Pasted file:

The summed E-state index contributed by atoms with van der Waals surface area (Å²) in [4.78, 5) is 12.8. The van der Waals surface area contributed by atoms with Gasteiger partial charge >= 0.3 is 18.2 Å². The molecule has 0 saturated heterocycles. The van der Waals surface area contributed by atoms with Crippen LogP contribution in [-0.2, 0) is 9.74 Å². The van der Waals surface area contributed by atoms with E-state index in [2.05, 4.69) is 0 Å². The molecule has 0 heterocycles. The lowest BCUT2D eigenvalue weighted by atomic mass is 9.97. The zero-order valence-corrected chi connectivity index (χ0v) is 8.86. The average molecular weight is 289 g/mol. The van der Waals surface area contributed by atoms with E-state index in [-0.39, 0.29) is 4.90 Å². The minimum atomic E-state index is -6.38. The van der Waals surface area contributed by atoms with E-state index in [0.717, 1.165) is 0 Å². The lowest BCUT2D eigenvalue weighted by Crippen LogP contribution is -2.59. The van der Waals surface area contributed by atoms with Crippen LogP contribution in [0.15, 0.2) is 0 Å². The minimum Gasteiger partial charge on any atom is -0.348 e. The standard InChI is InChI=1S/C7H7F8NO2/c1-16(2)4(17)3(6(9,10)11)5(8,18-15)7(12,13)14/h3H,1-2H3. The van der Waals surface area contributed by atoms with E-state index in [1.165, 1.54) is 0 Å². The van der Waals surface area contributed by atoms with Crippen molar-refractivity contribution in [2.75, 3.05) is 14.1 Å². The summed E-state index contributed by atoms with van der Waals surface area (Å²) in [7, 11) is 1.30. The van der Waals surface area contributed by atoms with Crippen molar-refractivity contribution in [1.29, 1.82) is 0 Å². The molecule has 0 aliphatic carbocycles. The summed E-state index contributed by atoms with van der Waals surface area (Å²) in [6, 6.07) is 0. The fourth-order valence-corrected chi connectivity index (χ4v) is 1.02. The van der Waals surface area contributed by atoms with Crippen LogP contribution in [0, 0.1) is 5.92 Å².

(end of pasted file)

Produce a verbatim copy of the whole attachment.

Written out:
The summed E-state index contributed by atoms with van der Waals surface area (Å²) in [4.78, 5) is 12.8. The van der Waals surface area contributed by atoms with Gasteiger partial charge >= 0.3 is 18.2 Å². The molecule has 0 saturated heterocycles. The van der Waals surface area contributed by atoms with Crippen LogP contribution in [-0.2, 0) is 9.74 Å². The van der Waals surface area contributed by atoms with E-state index in [2.05, 4.69) is 0 Å². The molecule has 0 heterocycles. The lowest BCUT2D eigenvalue weighted by atomic mass is 9.97. The zero-order valence-corrected chi connectivity index (χ0v) is 8.86. The average molecular weight is 289 g/mol. The van der Waals surface area contributed by atoms with E-state index in [-0.39, 0.29) is 4.90 Å². The minimum atomic E-state index is -6.38. The van der Waals surface area contributed by atoms with E-state index in [0.717, 1.165) is 0 Å². The lowest BCUT2D eigenvalue weighted by Crippen LogP contribution is -2.59. The van der Waals surface area contributed by atoms with Crippen LogP contribution in [0.15, 0.2) is 0 Å². The minimum Gasteiger partial charge on any atom is -0.348 e. The standard InChI is InChI=1S/C7H7F8NO2/c1-16(2)4(17)3(6(9,10)11)5(8,18-15)7(12,13)14/h3H,1-2H3. The van der Waals surface area contributed by atoms with E-state index in [1.165, 1.54) is 0 Å². The van der Waals surface area contributed by atoms with Crippen molar-refractivity contribution in [2.75, 3.05) is 14.1 Å². The summed E-state index contributed by atoms with van der Waals surface area (Å²) in [7, 11) is 1.30. The van der Waals surface area contributed by atoms with Crippen molar-refractivity contribution in [1.29, 1.82) is 0 Å². The molecule has 0 aliphatic carbocycles. The summed E-state index contributed by atoms with van der Waals surface area (Å²) in [6, 6.07) is 0. The fourth-order valence-corrected chi connectivity index (χ4v) is 1.02. The van der Waals surface area contributed by atoms with Crippen LogP contribution in [0, 0.1) is 5.92 Å².